Rip this joint, gonna save your soul, round and round and round we go......



Edited 1 time(s). Last edit at 2016-11-02 18:32 by Hairball.

Re: Sympathy For The Devil Guitar Solo
Date: November 2, 2016 18:49

The Rock'n'Roll Circus-version is the closest he got, naturally.

Re: Sympathy For The Devil Guitar Solo
Posted by: HonkeyTonkFlash ()
Date: November 2, 2016 21:08

<True enough, but since Sympathy has been a live warhorse pretty much since it's release, it's easier to make comparisons between the studio and live versions. >

Sympathy was much more special when it was NOT a warhorse. They skipped it in 1972, 1978 and 1981; thus it was a special treat to have it back in 1989. And of course they've trotted it out every tour since then...

"Gonna find my way to heaven ..."

Re: Sympathy For The Devil Guitar Solo
Posted by: powerage78 ()
Date: November 2, 2016 21:27

They should stop playing it.

***
I'm just a Bad Boy Boogie

Re: Sympathy For The Devil Guitar Solo
Date: November 2, 2016 22:38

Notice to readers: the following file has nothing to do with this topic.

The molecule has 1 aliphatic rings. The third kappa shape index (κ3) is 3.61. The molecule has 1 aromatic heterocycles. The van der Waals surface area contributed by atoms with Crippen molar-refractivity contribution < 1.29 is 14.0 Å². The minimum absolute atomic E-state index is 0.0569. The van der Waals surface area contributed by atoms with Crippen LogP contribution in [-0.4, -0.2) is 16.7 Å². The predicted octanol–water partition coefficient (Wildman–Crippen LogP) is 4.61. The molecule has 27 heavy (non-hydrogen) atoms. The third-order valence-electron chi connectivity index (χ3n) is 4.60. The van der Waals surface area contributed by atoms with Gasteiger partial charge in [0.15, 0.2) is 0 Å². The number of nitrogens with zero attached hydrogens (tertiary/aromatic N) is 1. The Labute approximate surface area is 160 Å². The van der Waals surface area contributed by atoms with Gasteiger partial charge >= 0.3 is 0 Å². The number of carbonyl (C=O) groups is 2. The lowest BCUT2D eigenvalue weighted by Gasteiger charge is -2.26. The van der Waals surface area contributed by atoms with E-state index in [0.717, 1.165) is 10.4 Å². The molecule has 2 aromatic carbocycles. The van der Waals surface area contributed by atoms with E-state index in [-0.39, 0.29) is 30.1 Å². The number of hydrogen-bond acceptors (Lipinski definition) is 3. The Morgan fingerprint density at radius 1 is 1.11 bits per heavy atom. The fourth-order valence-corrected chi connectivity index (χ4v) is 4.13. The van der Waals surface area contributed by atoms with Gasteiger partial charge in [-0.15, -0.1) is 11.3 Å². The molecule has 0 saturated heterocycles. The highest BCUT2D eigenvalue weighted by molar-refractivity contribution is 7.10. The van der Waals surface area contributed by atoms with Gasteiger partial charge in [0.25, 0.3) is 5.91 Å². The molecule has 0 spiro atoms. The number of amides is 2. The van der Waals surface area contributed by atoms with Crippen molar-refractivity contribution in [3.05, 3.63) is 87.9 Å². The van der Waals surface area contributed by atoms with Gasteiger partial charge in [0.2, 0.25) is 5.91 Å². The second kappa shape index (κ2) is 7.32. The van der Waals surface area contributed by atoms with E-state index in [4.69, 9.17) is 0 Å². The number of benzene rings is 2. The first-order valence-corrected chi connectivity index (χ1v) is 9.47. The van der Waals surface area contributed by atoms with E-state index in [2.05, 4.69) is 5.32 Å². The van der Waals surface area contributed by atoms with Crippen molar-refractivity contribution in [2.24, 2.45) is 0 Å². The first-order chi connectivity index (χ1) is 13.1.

Quote
powerage78
They should stop playing it.

The solo never was crucial for the song.

Re: Sympathy For The Devil Guitar Solo
Posted by: powerage78 ()
Date: November 2, 2016 22:55

The solo spoils the song now.

***
I'm just a Bad Boy Boogie

Re: Sympathy For The Devil Guitar Solo
Posted by: Hairball ()
Date: November 2, 2016 23:23

Quote
HonkeyTonkFlash
<True enough, but since Sympathy has been a live warhorse pretty much since it's release, it's easier to make comparisons between the studio and live versions. >

Sympathy was much more special when it was NOT a warhorse. They skipped it in 1972, 1978 and 1981; thus it was a special treat to have it back in 1989. And of course they've trotted it out every tour since then...

Perhaps it was a 'special treat' to hear it played in 1989 - I still enjoy it on occasion to this day...screwed up solo's, drum machines, and all. Even though it keeps getting worse and worse, the majority of the crowd seems to love it every time! But my original point was regarding Keith's solo specifically: "I can't think of any live versions that sound quite like the original does. Sure many are great, but rarely do they even come close to the studio version as far as style and technique". Maybe I wasn't clear on that. As Dandelion pointed out with his reply, the "Rock'N'Roll Circus version is the closest he got, naturally". Not sure what he means by 'naturally' (maybe because it was during the same period?), but I trust his judgement.